WRITTEN BY SNIGDHA DHAMEJA
It seems so funny to me, in retrospection, that I bought this book to end my reading slump, as a sort of warm-up before a more critical and thoughtful read. Never would I have thought that I would flip page over page, chapter after chapter, tantalised by the secrets and scandals it uncovers at a rapacious pace. Mark my words, Evelyn Hugo herself drew me behind the moth-eaten curtains of show business, and winked when she pushed me into a rabbit-hole of murmured secrets, unsavoury rumours, and the tales of the seven marriages that spanned across her illustrious lifetime.
The book follows Evelyn Hugo, a Cuban-American armed with looks that made half the world turn, and a ferocious passion that led her to be the best actress in Hollywood. She narrates the events of her life to Monique Grant, a rising magazine reporter at Vivant. But as they meet, and as they unfurl Hugo’s own lifetime together, they find themselves in the midst of the harrowing secret that involves the both of them.
Taylor Jenkins Reid delivers a master-stroke of a plot; one that actively shocks, awes and delights even the most stubborn of readers. The story is easy and simple enough to follow, yet has intricacies and interconnections that are most cleverly thought out. The book forces you to initially believe that it is the husbands who form the core of Evelyn’s life, with the framing of the title, and the clear divisions in the book whenever she remarries. Yet, Hugo remains a near femme fatale, with most of the seven marriages having some ulterior motive behind them. The husbands establish a clear timeline, nothing else. The truly interesting events unfold around Evelyn and the person with whom she establishes a ‘forbidden’ romance.
Evelyn Hugo’s characterization is flawless; the story displays every nuance and complexity of her personality. The same cannot be said about the other characters, especially Monique Grant, the reporter who interviews Hugo and also has a large role to play in the book. While the book clearly is about Hugo, some additional reflection on Grant would have made the story far richer and more meaningful, especially when the stories of both intertwine towards the end.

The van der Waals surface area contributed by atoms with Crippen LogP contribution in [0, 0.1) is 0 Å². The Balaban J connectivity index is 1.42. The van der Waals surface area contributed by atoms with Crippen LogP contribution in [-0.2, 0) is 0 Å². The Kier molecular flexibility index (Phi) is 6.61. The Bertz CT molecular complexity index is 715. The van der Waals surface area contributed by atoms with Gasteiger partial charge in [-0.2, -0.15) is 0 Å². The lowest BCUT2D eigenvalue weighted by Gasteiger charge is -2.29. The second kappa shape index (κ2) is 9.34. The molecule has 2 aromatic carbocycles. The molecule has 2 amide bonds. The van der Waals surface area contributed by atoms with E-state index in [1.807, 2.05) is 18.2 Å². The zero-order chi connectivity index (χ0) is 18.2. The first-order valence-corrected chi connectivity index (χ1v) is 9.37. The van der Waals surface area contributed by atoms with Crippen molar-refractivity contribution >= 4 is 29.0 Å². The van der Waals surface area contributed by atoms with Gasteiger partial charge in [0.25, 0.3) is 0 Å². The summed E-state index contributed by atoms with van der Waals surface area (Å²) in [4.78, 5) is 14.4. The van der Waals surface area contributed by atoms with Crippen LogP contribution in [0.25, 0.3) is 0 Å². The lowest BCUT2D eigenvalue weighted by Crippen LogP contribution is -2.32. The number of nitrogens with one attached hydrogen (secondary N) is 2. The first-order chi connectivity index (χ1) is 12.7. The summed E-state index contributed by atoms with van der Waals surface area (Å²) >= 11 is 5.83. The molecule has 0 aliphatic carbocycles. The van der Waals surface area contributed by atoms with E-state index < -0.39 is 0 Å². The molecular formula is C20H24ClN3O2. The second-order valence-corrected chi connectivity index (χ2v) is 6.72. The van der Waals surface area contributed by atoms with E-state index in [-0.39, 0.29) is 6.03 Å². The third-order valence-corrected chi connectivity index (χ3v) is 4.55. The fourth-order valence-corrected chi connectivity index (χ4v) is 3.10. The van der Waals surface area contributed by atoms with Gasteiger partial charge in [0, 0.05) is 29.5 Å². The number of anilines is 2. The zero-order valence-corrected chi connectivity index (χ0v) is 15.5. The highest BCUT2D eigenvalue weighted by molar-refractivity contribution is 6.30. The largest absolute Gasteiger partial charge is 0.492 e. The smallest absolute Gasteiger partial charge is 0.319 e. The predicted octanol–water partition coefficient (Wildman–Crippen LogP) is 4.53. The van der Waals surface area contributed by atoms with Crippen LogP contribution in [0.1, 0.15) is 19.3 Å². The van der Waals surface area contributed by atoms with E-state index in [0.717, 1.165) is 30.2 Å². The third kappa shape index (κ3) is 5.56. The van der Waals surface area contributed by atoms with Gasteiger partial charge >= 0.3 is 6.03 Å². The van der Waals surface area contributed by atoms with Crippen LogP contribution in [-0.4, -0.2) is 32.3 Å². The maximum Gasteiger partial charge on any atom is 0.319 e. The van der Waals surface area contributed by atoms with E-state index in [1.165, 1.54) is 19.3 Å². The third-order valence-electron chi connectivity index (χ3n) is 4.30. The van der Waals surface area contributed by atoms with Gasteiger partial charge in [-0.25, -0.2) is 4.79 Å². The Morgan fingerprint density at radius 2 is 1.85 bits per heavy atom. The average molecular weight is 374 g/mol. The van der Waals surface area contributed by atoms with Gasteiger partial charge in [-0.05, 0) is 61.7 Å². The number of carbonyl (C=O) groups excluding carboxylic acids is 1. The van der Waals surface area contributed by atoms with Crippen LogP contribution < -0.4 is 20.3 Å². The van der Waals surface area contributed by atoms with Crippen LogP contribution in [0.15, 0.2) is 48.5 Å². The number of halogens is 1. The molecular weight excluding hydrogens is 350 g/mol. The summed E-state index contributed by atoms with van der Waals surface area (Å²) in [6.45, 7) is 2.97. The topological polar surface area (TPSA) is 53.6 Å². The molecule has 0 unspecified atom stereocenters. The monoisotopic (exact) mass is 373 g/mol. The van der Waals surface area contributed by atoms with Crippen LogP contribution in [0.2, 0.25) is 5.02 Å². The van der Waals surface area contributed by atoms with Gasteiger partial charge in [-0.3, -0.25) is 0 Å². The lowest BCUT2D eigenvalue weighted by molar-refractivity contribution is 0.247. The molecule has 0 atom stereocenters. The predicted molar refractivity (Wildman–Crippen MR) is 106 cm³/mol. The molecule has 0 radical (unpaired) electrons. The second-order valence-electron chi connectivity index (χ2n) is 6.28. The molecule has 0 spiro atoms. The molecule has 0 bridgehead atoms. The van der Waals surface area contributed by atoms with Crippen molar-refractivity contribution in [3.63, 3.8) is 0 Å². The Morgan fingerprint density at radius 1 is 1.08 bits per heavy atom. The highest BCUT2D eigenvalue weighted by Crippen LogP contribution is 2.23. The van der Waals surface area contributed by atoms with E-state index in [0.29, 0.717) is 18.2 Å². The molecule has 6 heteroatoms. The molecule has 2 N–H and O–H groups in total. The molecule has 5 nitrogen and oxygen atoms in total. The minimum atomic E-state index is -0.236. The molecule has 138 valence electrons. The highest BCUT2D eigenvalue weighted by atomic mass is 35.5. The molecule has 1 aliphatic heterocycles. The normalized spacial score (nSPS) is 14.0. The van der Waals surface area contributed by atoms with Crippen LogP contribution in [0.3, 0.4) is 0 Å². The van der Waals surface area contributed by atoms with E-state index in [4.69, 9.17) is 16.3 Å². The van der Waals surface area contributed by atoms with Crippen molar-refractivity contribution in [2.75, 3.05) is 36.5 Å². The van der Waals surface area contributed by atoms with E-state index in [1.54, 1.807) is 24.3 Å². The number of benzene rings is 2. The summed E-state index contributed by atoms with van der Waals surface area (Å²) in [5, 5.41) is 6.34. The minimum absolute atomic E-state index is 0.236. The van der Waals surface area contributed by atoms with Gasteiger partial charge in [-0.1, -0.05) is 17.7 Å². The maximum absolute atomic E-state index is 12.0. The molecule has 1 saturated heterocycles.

The book highlighted the intersectionality between nationality, race, and gender: Evelyn is Cuban, while Monique is biracial. While the book did show how Hugo reflected on how she whitewashed herself to fit Hollywood standards, very little discussion of her culture occurs throughout the rest of the book. A singular moment stood out when she thought of her own ‘Cuban-ness’, of how she changed her name from Herrera to Hugo, in hopes of becoming a Hollywood star. Apart from that moment, she holds no regret, no nostalgia for the culture she was brought up in, almost making it seem as if it had no permanent impact on her identity. For Monique too, there is a single moment of introspection. That’s all.
Having two people of colour as the main characters in this book was refreshing to see, but the lack of deep discussion on race and identity made the book lose dimensionality. It’s impossible that both these women aligned perfectly in society, never for a second doubting who they were, and where they came from. It would have been fascinating to see how both Evelyn and Monique possessed entirely different cultural identities, yet how the female struggle in society persists across marginalised minorities and among people of colour.
‘The Seven Husbands of Evelyn Hugo’ is a bold book, even though it doesn’t bring anything new or revolutionary to the forefront of modern literature. It possesses a solid plot, a complicated and alluring protagonist, with a slightly rushed ending. The book regales you with the story of a starlet’s rise to fame, and the colourful life she led in Old Hollywood, described in all its vivid and shocking glory.